Area state House politicians split on budget plan

Local Republican state House members said Thursday they are pleased with a $28.3 billion budget proposal that passed their chamber Wednesday that calls for no tax increases while increasing basic education funding by $100 million and providing for 300 new state police troopers.

The House bill, which passed 108 to 92 down party lines, sets the stage for more discussions among lawmakers and Gov. Tom Corbett as the spending plan moves to the Senate for review.

“To get to 102 votes, you have to have it full of compromises,” Rep. Garth Everett, R-Muncy, a member of the House Appropriations Committee, said about the bill. “We did the best with what we have.”

Everett said the Senate is expected to work within the $28.3 billion budget, but may add amendments to the bill.

The budget plan does not include provisions for liquor privitization or a transportation budget. Everett said the governor may hold off on passing a final budget until those issues are dealt with.

He admitted that the budget proposal doesn’t satisfy every interest group.

“I wish the economy in Pennsylvania was doing better” to fund more areas, Everett said.

Rep. Matthew E. Baker, R-Wellsboro, said he supported the budget proposal because it was balanced and doesn’t call for new taxes or tax increases.

“The state budget gives priority to both education and health and human services programs. We are increasing basic education funding by $100 million that establishes a record high of $10 billion in total state dollars invested in K-12 education,” Baker said.

“As chairman of the Health Committee, I am happy to see $7.2 million restored for health and disease related lines like: diabetes programs, epilepsy support, ALS support services, Tourette syndrome support, poison control centers and lupus support,” Baker said in a news release.

The House budget plan also includes $4 million for county conservation districts, $4 million for violence prevention programs and $3 million for grants to career and technical schools for equipment to expand technical education opportunities.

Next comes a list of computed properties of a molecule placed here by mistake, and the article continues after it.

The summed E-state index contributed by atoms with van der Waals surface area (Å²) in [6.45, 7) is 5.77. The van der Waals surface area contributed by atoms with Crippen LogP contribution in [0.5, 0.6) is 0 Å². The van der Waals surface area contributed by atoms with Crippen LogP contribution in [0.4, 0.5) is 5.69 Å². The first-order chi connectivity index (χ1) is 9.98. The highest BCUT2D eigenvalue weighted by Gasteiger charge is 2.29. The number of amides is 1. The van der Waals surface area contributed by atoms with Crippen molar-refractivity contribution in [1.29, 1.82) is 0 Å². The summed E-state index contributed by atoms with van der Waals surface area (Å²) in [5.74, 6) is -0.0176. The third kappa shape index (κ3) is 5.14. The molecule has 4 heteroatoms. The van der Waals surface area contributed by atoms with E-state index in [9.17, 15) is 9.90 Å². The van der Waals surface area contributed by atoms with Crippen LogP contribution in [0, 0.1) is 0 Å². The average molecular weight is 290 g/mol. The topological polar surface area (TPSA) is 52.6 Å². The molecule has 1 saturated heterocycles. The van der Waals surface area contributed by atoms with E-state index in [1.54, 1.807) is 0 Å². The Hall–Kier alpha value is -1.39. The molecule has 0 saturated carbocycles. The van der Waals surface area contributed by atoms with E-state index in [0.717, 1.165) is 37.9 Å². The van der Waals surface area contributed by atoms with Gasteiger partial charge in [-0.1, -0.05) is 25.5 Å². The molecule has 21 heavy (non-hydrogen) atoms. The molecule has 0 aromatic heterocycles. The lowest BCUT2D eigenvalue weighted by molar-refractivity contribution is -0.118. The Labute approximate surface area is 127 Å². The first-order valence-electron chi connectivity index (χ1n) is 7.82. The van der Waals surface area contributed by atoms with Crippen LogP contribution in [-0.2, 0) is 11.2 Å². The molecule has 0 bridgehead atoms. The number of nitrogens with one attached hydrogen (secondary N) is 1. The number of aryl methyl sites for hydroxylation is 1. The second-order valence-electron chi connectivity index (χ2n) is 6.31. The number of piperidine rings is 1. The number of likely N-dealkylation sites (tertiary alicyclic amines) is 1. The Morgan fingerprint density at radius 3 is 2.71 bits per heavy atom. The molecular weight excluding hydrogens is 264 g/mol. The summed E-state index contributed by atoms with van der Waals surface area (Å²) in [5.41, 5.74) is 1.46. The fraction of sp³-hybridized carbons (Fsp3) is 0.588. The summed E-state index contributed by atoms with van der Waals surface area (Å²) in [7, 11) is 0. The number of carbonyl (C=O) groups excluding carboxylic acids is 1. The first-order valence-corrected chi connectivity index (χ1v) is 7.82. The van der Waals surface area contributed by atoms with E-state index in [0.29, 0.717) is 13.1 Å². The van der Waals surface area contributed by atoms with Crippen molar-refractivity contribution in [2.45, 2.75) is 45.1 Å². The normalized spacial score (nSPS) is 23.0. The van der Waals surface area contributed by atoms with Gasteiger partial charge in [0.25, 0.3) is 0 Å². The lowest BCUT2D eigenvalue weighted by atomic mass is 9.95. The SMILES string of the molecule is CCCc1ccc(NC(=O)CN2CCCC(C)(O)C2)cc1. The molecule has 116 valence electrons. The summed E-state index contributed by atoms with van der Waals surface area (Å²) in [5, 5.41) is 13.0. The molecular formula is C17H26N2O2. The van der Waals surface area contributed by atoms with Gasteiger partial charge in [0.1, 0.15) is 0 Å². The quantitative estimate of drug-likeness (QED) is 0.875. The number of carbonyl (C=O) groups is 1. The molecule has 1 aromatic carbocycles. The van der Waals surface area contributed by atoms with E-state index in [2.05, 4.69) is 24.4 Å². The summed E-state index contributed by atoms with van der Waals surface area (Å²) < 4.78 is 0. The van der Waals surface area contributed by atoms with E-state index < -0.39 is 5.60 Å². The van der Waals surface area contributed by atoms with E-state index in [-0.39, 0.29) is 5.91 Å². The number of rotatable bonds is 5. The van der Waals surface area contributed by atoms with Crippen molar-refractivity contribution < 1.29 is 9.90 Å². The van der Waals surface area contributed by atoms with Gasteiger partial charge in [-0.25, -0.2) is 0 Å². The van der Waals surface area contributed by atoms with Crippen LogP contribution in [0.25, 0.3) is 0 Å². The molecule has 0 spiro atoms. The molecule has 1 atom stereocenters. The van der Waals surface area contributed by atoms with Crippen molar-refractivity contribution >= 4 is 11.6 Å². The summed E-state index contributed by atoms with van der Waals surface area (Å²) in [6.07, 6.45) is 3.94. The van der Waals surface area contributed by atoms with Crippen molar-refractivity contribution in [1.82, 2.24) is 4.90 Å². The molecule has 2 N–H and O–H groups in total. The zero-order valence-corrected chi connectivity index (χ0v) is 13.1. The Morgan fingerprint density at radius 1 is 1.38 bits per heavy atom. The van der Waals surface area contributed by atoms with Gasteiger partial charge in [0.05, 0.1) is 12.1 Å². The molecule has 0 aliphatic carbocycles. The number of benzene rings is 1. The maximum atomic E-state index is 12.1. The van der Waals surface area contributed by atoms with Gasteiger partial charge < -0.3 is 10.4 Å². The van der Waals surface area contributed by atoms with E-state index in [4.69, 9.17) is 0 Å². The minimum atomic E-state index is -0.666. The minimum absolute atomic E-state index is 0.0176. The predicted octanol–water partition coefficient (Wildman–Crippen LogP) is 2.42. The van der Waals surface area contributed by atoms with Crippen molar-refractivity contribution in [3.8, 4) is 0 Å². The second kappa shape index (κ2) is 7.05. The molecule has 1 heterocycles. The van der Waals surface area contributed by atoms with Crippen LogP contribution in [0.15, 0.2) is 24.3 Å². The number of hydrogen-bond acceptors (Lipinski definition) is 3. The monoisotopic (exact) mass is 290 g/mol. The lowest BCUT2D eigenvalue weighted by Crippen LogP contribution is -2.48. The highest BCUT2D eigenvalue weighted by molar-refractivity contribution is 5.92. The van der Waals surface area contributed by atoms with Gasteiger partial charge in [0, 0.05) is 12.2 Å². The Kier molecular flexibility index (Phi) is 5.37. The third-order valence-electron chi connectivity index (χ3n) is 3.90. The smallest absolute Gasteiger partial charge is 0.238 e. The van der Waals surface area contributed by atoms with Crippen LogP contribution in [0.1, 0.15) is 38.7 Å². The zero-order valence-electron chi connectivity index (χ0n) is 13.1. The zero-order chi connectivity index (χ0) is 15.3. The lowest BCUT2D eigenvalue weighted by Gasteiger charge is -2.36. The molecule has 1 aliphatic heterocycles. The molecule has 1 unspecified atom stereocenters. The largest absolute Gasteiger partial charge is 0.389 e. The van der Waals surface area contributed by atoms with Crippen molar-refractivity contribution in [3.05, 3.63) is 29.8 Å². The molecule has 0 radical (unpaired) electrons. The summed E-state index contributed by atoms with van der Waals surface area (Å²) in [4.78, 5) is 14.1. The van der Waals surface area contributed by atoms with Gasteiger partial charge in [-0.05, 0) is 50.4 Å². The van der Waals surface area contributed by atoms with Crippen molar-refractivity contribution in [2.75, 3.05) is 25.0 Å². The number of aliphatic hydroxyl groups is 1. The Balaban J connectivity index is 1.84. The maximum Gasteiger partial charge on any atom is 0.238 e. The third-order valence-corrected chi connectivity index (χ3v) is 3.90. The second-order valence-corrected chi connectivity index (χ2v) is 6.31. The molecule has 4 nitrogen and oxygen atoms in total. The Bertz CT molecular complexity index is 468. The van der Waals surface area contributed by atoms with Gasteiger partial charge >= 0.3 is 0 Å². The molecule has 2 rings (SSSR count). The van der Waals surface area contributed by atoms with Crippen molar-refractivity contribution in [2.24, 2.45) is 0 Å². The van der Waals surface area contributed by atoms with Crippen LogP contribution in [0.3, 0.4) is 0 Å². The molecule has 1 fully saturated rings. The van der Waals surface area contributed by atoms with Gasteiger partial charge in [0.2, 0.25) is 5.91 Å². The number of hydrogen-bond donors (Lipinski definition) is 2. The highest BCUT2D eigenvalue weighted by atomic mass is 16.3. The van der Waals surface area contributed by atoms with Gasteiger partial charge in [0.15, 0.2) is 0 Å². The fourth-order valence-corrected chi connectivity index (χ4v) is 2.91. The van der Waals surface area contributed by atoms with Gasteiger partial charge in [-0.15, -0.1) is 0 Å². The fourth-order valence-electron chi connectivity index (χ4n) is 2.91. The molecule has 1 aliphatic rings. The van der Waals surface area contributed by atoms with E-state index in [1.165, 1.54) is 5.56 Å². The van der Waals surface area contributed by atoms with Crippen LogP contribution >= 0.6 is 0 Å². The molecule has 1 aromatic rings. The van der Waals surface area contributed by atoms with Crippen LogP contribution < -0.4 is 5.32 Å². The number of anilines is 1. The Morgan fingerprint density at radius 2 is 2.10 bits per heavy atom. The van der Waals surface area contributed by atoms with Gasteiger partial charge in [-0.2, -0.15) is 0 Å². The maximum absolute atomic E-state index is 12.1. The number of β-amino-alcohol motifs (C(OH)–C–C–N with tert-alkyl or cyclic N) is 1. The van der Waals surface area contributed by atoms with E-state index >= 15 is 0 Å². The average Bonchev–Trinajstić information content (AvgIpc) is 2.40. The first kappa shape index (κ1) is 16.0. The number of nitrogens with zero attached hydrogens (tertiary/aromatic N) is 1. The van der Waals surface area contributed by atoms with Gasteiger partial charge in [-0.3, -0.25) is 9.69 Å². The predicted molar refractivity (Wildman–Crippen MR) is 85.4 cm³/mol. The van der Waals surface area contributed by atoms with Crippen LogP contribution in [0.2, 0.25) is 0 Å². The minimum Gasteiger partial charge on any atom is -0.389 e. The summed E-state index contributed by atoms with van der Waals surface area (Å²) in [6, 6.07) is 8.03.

House Democrats, however, chided the proposal for not doing enough to fund education and for giving too many corporate tax breaks.

Rep. Rick Mirabito, D-Williamsport, said he voted against the bill because he believes it hurts rural communities. Speaking on the House floor Wednesday, he said classroom funding cuts to Lycoming County schools are unfair compared to more populated suburban school districts that received proportionally less in cuts.

“This is not equity. This is institutionalizing poverty in rural communities,” he said.

Mirabito also called for the expansion of Medicaid in Pennsylvania, which the governor has not yet acted upon.

“To address the urgent need for health care in rural Pennsylvania, we need a budget that deals with the expansion of Medicaid,” he said.

In addition, Mirabito said the budget does not include funding to ensure a state police helicopter unit based in Lycoming County. The state police aviation unit was moved from the Williamsport Regional Airport to a location in Hazleton in January 2012.

“We should restore funding and require the Pennsylvania State Police to post an aviation unit in Montoursville,” Mirabito said.

Rep. Michael K. Hanna Sr., D-Lock Haven, said the House spending plan gives too much away to big business.

“I voted against it mainly because of its misplaced priorities with corporate tax breaks and relief,” he said. “At the same time, it continues to punish public education.”

Hanna said that funding for basic education has suffered billions of dollars in cuts during the past several years.

“This budget makes those cuts permanent,” he said.